I was recently having a conversation with my dear friend about women in their singleness. Many individuals at some point in their life whilst being single made it the ultimate goal of desiring a man or a woman to like them. This started from an early age for me and I remembered being in my teenage years, doing the utmost to make myself presentable for a guy to like me. It went even as far as going to church and hoping my little crush from Sunday School would notice the pretty “frock” I was wearing. As I was in deep reflection about this topic, my friend expressed that she believed that the desire to have a significant other was due to the innate nature that women (and men) were not created to be alone. But I always like to look at things from a different perspective.
Where and when did this behaviour start? I remembered being in infant school and as young as we were, children would be talking about having girlfriends, who was their crush and who was going to get married to whom. However, what I remember more prominently is that if no one was interested in me in infant school then did this mean I was not desirable? But this was a myth. The children who were talking about boyfriends and girlfriends at that age were from different backgrounds and they had a certain nature about them. Isn’t it funny how these unconscious behaviour's can affect one’s self-esteem. Anyhow, at about age 11, I started challenging the status quo and instead of dressing “girly”, I became what was known as a “Tom” boy. This meant I did not have to try hard to seek the attention of boys and I could be comfortable in my own skin. I wore my baggy t-shirts and oversized jeans, basic hairstyles and zero makeup. That phase lasted about 3 years of my life until my dad and my mum kept buying all these feminine clothes that went against my wardrobe. So I resorted to my older brother’s t-shirts until the inevitable happened.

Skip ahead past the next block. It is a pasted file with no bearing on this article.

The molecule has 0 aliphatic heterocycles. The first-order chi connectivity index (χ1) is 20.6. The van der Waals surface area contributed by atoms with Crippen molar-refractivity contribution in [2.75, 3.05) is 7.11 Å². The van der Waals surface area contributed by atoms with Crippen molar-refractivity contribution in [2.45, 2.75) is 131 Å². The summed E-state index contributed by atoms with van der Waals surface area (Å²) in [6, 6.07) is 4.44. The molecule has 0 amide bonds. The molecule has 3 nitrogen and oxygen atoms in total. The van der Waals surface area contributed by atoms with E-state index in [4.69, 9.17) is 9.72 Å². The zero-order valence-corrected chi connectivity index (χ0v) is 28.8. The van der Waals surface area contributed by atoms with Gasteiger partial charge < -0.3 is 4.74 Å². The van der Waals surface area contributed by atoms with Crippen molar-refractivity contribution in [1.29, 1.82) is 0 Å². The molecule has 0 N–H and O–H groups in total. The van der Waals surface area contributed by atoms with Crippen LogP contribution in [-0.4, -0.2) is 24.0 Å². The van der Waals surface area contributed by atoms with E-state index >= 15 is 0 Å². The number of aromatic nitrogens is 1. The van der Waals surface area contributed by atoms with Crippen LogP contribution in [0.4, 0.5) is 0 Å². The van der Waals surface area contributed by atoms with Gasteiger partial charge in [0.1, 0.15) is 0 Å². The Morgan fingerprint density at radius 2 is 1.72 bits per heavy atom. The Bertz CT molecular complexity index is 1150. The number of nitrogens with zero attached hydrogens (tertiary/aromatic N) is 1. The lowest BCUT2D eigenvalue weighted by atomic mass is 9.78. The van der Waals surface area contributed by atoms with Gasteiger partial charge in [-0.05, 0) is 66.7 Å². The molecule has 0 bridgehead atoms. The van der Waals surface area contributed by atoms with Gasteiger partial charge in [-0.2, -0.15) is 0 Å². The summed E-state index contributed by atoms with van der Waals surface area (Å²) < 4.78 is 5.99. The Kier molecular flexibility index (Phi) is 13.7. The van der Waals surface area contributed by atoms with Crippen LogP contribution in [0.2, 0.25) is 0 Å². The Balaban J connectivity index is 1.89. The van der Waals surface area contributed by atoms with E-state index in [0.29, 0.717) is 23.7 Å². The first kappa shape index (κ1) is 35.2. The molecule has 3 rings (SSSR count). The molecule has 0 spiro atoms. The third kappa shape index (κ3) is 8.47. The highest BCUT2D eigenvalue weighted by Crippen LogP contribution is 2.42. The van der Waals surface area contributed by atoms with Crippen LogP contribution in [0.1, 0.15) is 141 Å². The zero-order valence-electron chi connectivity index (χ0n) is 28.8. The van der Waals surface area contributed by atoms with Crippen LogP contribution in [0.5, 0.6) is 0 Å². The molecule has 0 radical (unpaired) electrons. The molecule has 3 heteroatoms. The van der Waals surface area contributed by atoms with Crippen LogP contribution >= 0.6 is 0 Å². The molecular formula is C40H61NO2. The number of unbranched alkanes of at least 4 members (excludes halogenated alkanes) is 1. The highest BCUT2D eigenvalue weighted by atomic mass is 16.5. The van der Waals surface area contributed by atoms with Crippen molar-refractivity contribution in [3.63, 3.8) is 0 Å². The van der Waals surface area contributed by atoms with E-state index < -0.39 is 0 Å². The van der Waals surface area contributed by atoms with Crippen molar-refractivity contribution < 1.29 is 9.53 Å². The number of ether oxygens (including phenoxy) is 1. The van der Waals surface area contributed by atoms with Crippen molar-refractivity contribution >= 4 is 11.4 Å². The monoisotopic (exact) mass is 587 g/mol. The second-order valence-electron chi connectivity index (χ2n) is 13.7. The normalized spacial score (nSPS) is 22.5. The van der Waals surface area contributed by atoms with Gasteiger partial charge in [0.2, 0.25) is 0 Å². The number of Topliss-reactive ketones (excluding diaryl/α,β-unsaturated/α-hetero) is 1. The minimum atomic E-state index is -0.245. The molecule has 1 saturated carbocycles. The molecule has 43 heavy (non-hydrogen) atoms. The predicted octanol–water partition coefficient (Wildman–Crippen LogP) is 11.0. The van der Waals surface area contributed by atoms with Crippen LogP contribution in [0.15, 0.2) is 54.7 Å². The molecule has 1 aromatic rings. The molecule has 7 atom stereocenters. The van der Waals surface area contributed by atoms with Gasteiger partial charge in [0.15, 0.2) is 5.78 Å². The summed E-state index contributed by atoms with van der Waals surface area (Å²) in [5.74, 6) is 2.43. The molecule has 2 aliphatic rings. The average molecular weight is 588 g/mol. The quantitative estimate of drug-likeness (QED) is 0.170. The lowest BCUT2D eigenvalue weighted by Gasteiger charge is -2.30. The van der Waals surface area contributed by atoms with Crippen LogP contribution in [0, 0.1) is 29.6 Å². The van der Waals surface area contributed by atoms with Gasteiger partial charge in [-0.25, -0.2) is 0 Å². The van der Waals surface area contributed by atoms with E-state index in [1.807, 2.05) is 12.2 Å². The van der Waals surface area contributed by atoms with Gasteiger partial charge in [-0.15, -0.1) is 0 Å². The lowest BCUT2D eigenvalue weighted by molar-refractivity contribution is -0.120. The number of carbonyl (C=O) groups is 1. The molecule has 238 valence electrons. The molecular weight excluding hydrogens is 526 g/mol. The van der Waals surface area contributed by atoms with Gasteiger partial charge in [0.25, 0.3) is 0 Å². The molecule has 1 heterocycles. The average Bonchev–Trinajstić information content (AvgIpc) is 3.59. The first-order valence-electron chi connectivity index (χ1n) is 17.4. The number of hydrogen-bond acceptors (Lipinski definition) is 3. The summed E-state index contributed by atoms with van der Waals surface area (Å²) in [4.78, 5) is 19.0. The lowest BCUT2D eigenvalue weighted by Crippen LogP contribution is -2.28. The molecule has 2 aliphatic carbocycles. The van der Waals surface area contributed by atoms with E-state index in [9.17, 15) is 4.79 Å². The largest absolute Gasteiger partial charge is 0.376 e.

In Year 8 of high school, my “Tom” boy persona had a makeover. I remember going on a school trip to Panama and a girl in my class said she wanted to give me a makeover. She dressed me in high heels, tight fitted jeans and a crop top. The attention from boys shifted immediately and the “Tom” boy in me was forever buried. I became more self-aware about my appearance and also aware of the attention from boys I newly received. If I could have done anything differently back then, I would have rather done that makeover for all the right reasons. But what are the right reasons???
I believe that taking pride in myself is an important part of a balanced lifestyle but what I don’t believe is that it should not be done just to impress others. Why shouldn’t we get up, dress well and walk with pride because we want to do this for ourselves. I don’t remember being taught how to love myself when I was younger but it is something I had to learn after becoming enlightened. It was at this point that I no longer sought validation from others about my beauty or my character. I began to know myself and that was a self-discovery that changed my whole being. This made me confident in myself so should anyone not accept me for me, I would not feel any lesser of a person. This is why I believe some of our children struggle with self-identity today. They struggle in knowing how to love themselves and as a result they post on social media to get the “likes”, “comments” and the validation from people who have no real interest in them. As soon as this validation from other’s would decline, their own self-worth would also decline which can lead to a lot of negative feelings. Alternatively, I believe young girls and boys should be taught the importance of not needing to be validated by others. We need to learn to normalise loving ourselves and learn to celebrate our accomplishments before anyone else does. Let this be a reminder for anyone who struggles with self-esteem and self-worth that no one should ever allow you to feel less than you are, learn to be confident in the person God created you to be and shine in your individuality.